the call of the wild"
As the Little family head for the lake for a family vacation,
Stuart (Fox) sees this as his chance prove that he can do anything that
any other kid can do, even if he is a six-inch high mouse. To prove this
Stuart suggest that he and George (Padnos) become scouts but just as all
of the tasks and adventures become too much for Stuart he makes a new friend
called Reeko (Brady) who shows him the ways of the forest.
After the success of the two live action adventures, Stuart
Little returns but his time everything is computer generated.
The charm of the first two movies in the franchise was seeing
Stuart in the real human world but for his third, straight to DVD adventure,
the entire movie is in CG and it looks awful. Utilising a technique called
'Cell Shading', the movie looks more like a video game than a Hollywood
production. This style has been very success in the video game market and
was used in the short-lived 'Spider-Man' animated series on MTV but for
the latest Stuart Little film it just doesn't work.
Seeing a little, talking mouse in New York was the major selling
point of the first two films. The state of the art visual effects placed
the very likeable Stuart in the Little home where he seamless interacted
with the family and the environment around. This instantly endeared you
to the character and his good-natured, positive outlook on life made a firm
family favourite. Transplanting him into a completely CG world with awful
animation makes Stuart just another cartoon character.
The one thing the production did get right is to have Michael
J. Fox return as the voice of Stuart. Because of his illness we don't get
to see or hear enough of him, so to have Michael J. Fox appear in anything
is a real bonus. Again his vocal skills breathes life into the very likeable
mouse but the poor animation takes away the cuteness that made Stuart such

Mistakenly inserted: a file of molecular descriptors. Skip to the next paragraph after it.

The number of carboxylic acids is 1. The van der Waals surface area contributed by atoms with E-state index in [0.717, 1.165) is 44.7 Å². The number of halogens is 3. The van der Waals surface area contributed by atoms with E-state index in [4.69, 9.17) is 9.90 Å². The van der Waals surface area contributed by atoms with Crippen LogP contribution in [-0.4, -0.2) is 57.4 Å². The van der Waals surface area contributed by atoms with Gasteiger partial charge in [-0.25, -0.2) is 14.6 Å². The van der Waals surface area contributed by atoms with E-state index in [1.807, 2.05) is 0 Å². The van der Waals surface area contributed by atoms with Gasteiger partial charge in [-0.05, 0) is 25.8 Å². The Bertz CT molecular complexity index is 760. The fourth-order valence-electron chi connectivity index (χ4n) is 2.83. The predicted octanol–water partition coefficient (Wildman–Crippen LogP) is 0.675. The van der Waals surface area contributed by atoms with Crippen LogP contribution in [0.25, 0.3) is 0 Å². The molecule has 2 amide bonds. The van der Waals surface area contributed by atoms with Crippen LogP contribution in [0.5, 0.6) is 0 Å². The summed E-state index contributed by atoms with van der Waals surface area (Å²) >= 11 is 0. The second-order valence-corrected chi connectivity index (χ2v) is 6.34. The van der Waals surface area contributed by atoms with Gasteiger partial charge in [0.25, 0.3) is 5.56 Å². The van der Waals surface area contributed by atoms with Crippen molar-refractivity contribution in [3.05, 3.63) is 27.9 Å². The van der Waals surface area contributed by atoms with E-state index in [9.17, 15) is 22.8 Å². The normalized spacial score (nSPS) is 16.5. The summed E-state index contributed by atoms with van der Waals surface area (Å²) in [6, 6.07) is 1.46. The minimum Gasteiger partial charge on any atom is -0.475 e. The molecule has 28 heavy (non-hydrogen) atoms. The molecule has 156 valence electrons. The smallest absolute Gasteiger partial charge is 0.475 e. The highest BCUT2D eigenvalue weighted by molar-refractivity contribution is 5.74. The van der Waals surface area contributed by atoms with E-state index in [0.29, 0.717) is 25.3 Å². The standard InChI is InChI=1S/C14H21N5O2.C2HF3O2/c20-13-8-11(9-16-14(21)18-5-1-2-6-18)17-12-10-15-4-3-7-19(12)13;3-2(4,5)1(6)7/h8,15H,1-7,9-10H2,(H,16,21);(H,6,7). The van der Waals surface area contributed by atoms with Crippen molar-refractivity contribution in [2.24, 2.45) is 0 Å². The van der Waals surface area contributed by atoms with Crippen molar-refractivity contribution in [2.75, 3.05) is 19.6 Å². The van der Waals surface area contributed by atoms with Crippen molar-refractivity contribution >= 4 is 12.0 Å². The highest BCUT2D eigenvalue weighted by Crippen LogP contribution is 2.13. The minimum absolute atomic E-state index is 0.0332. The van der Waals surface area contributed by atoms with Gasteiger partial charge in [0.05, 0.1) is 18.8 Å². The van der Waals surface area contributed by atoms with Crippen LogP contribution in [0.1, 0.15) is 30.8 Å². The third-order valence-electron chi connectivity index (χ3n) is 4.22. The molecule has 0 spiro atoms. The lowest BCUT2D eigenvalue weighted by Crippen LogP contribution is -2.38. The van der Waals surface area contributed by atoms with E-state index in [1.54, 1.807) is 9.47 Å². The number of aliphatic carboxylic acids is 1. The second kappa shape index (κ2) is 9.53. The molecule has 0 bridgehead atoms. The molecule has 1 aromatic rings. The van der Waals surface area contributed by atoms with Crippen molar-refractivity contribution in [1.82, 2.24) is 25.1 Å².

an endearing character in the first place. Hugh Laurie and Geena Davis also
return as Mr and Mrs Little but again the lacklustre animation means that
they don't even look little their live action counterparts.
The all CG world does have some advantages however. The filmmakers
can now make even more animals talk and those that would difficult to train
or animate in a live action environment. We now have talking rabbits, beavers,
squirrels, a mountain lion and a skunk, making the call of the wild really
'Stuart Little 3: Call of the Wild' is a disappointment compared
the previous two films. The story is very slight, even for its target audience
but the smallest essence what made Stuart Little such a family favourite
in the first place is still there. Little kids will still enjoy this but
fans of the first two films will be very disappointing by this lack lustre
PICTURE & SOUND
Presented in Anamorphic Widescreen 1.85:1 with Dolby Digital 5.1, the
movie is presented very well as you'd expect from a CG film.
Help Stuart Escape!
Answer ten questions about the movie to help Stuart get back to the scouts
but if you get three wrong the beast will get him.
Monty's Monstrous Appetite!
Help Snowbell feed Monty's unstoppable hunger for three weeks but his
requests get harder and harder to remember.
Stuart's Summer Journals
Listen to Stuart read from the journal he kept during his summer at the
lake and his time as a scout.
Learn to Draw
Follow the onscreen instructions and you can draw Snowbell, Reeko and
Stuart Little 3: Big Photo Adventure (2.49 mins)
Snowbell talks you through the new Stuart Little video game and shows
you what you can do on his latest adventure.
The DVD extras are aimed squarely at the films target audience. A mix
of interactive games and activities, this is a package that young fans
might enjoy. The lack of any traditional bonus features is a shame however
because it would have been nice to have seen some interviews with the
vocal cast or some more information on the Stuart Little books.
Usher Home |
Hush, Hush... | The
Big Story | The Usher Speaks
@ Home | Coming Soon | Links
| Contact the Usher